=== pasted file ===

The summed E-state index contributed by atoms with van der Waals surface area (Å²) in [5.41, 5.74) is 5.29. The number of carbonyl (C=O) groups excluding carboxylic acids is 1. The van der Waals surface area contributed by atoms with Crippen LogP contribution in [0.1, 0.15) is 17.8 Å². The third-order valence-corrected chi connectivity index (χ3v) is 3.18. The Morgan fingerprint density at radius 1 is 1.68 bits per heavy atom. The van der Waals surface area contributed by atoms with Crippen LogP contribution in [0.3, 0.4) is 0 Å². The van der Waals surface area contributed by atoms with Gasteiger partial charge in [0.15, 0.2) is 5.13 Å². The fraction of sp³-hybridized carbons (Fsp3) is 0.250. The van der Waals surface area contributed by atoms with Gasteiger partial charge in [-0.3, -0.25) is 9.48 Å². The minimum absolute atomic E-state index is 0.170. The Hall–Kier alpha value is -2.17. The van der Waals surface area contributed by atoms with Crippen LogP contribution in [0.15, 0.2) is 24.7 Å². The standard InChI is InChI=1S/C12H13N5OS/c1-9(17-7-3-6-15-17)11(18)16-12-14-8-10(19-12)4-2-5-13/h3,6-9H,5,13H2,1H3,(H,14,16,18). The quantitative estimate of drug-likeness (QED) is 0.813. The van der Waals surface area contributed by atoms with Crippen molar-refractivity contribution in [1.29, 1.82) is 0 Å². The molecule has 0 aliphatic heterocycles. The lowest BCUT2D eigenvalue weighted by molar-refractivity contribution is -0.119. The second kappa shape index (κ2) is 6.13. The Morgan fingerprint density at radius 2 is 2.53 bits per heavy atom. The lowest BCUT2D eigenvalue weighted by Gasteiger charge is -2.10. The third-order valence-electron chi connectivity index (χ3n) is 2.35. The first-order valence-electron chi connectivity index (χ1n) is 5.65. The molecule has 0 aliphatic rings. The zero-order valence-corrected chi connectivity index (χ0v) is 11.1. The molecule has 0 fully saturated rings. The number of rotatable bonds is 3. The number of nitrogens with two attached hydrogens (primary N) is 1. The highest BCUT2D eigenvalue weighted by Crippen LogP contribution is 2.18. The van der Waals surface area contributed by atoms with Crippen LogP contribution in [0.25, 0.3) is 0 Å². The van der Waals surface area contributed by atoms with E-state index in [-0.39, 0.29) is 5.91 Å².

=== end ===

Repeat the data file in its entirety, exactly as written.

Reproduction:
The summed E-state index contributed by atoms with van der Waals surface area (Å²) in [5.41, 5.74) is 5.29. The number of carbonyl (C=O) groups excluding carboxylic acids is 1. The van der Waals surface area contributed by atoms with Crippen LogP contribution in [0.1, 0.15) is 17.8 Å². The third-order valence-corrected chi connectivity index (χ3v) is 3.18. The Morgan fingerprint density at radius 1 is 1.68 bits per heavy atom. The van der Waals surface area contributed by atoms with Crippen LogP contribution in [0.3, 0.4) is 0 Å². The van der Waals surface area contributed by atoms with Gasteiger partial charge in [0.15, 0.2) is 5.13 Å². The fraction of sp³-hybridized carbons (Fsp3) is 0.250. The van der Waals surface area contributed by atoms with Gasteiger partial charge in [-0.3, -0.25) is 9.48 Å². The minimum absolute atomic E-state index is 0.170. The Hall–Kier alpha value is -2.17. The van der Waals surface area contributed by atoms with Crippen LogP contribution in [0.15, 0.2) is 24.7 Å². The standard InChI is InChI=1S/C12H13N5OS/c1-9(17-7-3-6-15-17)11(18)16-12-14-8-10(19-12)4-2-5-13/h3,6-9H,5,13H2,1H3,(H,14,16,18). The quantitative estimate of drug-likeness (QED) is 0.813. The van der Waals surface area contributed by atoms with Crippen molar-refractivity contribution in [1.29, 1.82) is 0 Å². The molecule has 0 aliphatic heterocycles. The lowest BCUT2D eigenvalue weighted by molar-refractivity contribution is -0.119. The second kappa shape index (κ2) is 6.13. The Morgan fingerprint density at radius 2 is 2.53 bits per heavy atom. The lowest BCUT2D eigenvalue weighted by Gasteiger charge is -2.10. The third-order valence-electron chi connectivity index (χ3n) is 2.35. The first-order valence-electron chi connectivity index (χ1n) is 5.65. The molecule has 0 aliphatic rings. The zero-order valence-corrected chi connectivity index (χ0v) is 11.1. The molecule has 0 fully saturated rings. The number of rotatable bonds is 3. The number of nitrogens with two attached hydrogens (primary N) is 1. The highest BCUT2D eigenvalue weighted by Crippen LogP contribution is 2.18. The van der Waals surface area contributed by atoms with Crippen LogP contribution in [0.25, 0.3) is 0 Å². The van der Waals surface area contributed by atoms with E-state index in [-0.39, 0.29) is 5.91 Å².